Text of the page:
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Everything posted by WoLFMaN

  1. Exact same program here too. I use Trilene big game 20lb for riggers. Good line at an inexpensive price. I get it at Walmart.
  2. Sounds like bad line to me. The albright is a pretty easy & strong knot. I use it on all my copper rods.
  3. 2 @ 2 color 2 @ 3 color 2 @ 5 color 2 @ 150' 45lb Cu 1 @ 200' 45lb Cu 1 @ 250' 45lb Cu 1 @ 300' 45lb Cu 2 mono riggers 2 braid dipseys
  4. Every day is different for me. Find what they want by experimenting. Once it's narrowed down, stick to it until it quits working!
  5. We don't get the coho's in spring up my way like they do in the southern end of the pond. With that said though, I do better on thin fins than on brads. As stated above, thin fins don't have a rattle but they do have some more realistic color patterns available that I really like to run.
  6. I thought I'd be fun to see what everyone's boats look like. Besides, it'll make it easier to recognize each other out on the pond. Here's mine.
  7. Did you try moving the adjustable counter weight on the bottom of the board? This will make a big difference. We run 300' of 45lb off walleye boards with no problem.
  8. They're fishing west bay up here already. I guess Frankfort is still iced in pretty thick though. Wont be long!

  9. Are you guys able to get out of Manistee yet?

  10. Oh yeah, one other thing. Copper takes up a lot of room on a reel. You'll need a big one. For my 225, and 250' rigs I use a Penn 330.

  11. Here's my progam: 1,2,3,5 colors of lead for when they're up high. 150', 225', 250', 300' Copper when they're deep (like last summer!).

    I only run the heavy copper (45lb). I want to reel in the least ammount of line I have to! 150' of Cu will run roughly the same as a full core +/- a few feet (around 40' down).

    Based off of what you already have in your line up, I'd first add a 300' Cu. Then Id add a 225' Cu. This way you'll have the basics covered. If you need to cover the water in between your lead and a copper line, you can always add a snap weight to the full core or even the five color to really dial in your presentation to a certain depth. 1 oz of snap weight = 1 color of lead.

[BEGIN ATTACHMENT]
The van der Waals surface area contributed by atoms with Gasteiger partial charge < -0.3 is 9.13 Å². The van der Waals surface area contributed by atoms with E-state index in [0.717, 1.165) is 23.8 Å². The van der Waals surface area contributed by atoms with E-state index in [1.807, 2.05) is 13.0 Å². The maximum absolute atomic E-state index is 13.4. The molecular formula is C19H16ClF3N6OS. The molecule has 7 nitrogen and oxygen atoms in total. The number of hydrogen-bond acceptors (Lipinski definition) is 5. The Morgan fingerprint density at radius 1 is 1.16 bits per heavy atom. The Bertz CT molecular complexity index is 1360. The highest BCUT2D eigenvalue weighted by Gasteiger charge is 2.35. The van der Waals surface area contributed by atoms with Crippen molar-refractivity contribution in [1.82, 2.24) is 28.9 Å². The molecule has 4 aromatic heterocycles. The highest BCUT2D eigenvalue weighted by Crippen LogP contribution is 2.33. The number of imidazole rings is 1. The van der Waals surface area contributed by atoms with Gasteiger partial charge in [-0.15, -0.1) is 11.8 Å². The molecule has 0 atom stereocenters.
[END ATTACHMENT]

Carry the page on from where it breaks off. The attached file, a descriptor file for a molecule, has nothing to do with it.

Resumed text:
For what it's worth, I caught by far the most fish last summer on my 225' and 250'. The 300' came in handy more during the daylight hours when the sun was high and the fish went deep.

  12. Copper and lead are stealth presentations. I like to keep them at least 150' back from the board. So my program consists of lead up to 5 colors, then I switch to 150' of (45lb) copper up to 300'. So in a nutshell, I like your idea.
  13. I like a lot of "whip" to my flies. Behind an 8" spin doctor I run an 18" leader to the head of the fly.
  14. In my experience I've found longer leads for sliders lead to more tangles. I try to keep my slider leads under 5', and usually run them around 3'.
  15. Part of leadcore's seductive appeal is it's ability to "snake" through the water. With a shorter leader, you're transferring much more of the leadcore's movement to the business end of the presentation. On more than one occasion I've cut back my leader during a trip (especially if theres some wave action) and immediately begun to see improved results. 20-25' leader for me.
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